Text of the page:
Revision 1 as of 2011-12-16 18:36:52

Clear message


The product strategy team in side of Canonical has licensed Coverity to help increase the quality of various projects that we are working on. Each commit to the trunk of the projects that fall under the Unity umbrella will be scanned by the Coverity Static Analyzer to determine defects in the codebase. These defects can range from NULL pointer dereferencing to more complex memory issues.

Coverity is a proprietary tool that we unfortunately can't distribute to the community, but we have built tools to publish the information that Coverity provides in Launchpad so that everyone in the greater Unity community can see the results of the runs. We expect both Canonical developers and community developers' primary interaction with Coverity to be through the Launchpad bugs, but Canonical developers do have access to the server itself. If someone in the community does need more information that isn't exported on a bug, please contact a Canonical developer and we'd be happy to get that for you. If you believe that a piece of information should consistently be exported and you know Python, patches to the sync script are welcome as well.

Bugs in Launchpad

Coverity tracks a specific issue through a variety of transformations that it could go through. This includes through difference series of the code base, or as the code moves throughout the project. It also merges defects from discrete series into a single bug.


We're using a variety of bug tags to give extra information about the bug and how it relates to Coverity.

  • coverity -- this tag marks the bug as being found by the Coverity static analyzer

  • coverity-checker-* -- there are a variety of different checks that the analyzer does, and each of them is named by the type of error that it finds. These tags mark the type of error that Coverity has found and can be used for filtering bugs.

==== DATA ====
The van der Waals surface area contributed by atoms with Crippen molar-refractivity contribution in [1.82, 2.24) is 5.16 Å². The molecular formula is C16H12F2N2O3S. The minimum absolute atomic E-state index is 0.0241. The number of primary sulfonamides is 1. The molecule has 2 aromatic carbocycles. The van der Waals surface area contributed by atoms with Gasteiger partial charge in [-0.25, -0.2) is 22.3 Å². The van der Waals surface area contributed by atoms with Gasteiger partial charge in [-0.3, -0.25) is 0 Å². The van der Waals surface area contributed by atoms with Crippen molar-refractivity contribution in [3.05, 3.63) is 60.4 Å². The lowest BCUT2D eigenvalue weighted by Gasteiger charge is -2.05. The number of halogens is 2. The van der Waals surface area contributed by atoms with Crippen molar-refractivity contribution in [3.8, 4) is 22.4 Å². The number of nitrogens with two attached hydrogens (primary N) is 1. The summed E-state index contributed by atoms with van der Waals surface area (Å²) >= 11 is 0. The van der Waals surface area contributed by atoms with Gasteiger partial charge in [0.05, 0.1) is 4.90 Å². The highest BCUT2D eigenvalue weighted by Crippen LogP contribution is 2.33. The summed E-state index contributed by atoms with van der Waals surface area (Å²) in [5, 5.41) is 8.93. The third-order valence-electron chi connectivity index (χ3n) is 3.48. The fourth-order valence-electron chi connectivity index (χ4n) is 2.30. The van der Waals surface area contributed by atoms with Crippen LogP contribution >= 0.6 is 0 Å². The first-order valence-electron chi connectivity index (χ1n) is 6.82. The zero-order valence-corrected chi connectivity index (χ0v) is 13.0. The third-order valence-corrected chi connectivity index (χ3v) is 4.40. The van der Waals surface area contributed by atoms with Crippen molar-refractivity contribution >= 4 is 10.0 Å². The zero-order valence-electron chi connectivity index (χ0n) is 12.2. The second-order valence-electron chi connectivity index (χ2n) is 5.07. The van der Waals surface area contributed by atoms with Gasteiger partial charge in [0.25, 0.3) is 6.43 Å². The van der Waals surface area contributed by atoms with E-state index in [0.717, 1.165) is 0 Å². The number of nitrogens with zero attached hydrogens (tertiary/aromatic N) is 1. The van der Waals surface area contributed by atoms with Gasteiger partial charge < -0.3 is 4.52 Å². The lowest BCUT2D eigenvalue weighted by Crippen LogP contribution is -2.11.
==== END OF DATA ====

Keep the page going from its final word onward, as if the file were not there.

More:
We use the description field to give quick information about the issue that Coverity found and some structured data to be able to track back to the Coverity tracker. One of the fields there is the CID, which is the Coverity Unique ID in the Coverity tracker. This is irrelevant except for tracking back to the Coverity database, which could sometimes be required.


The Coverity sync tool will create new bugs with status of "New". It is expected that the developers on the project will adjust the status to track the bug all the way through to the "In Progress" state. When there is a commit to the trunk of the project and Coverity is able to verify the fix it will set the state to "Fix Committed". It is expected that the release manager for the project would then move the status of the bug to "Fix Released" when the bug is released by the project. If Coverity detects that a bug has reemerged in the codebase it will change it from "Fixed *" back to "New."


The priority is the bug is set initially by the script using a set of metrics based on the checker as provided by Coverity. Mostly this relates to the severity of what happens when the bug is hit. The Coverity sync script does not change the severity if it is modified by developers, it is expected they may reprioritize based on area of code or whether this bug is important to the development team.


On each bug there are also several attachments which provide more information about the error that Coverity has found. This can include things like extra information on which conditionals are being used and where there are perhaps other errors that may contribute. These are largely free form in their description of the error and designed to provide more information to the developer. Individual developers may prefer to use this information differently.

Tasks and Series

Coverity will look to understand which series of the project that it is parsing and can link the various defects across those series. It will maintain the status on the series target for the bug.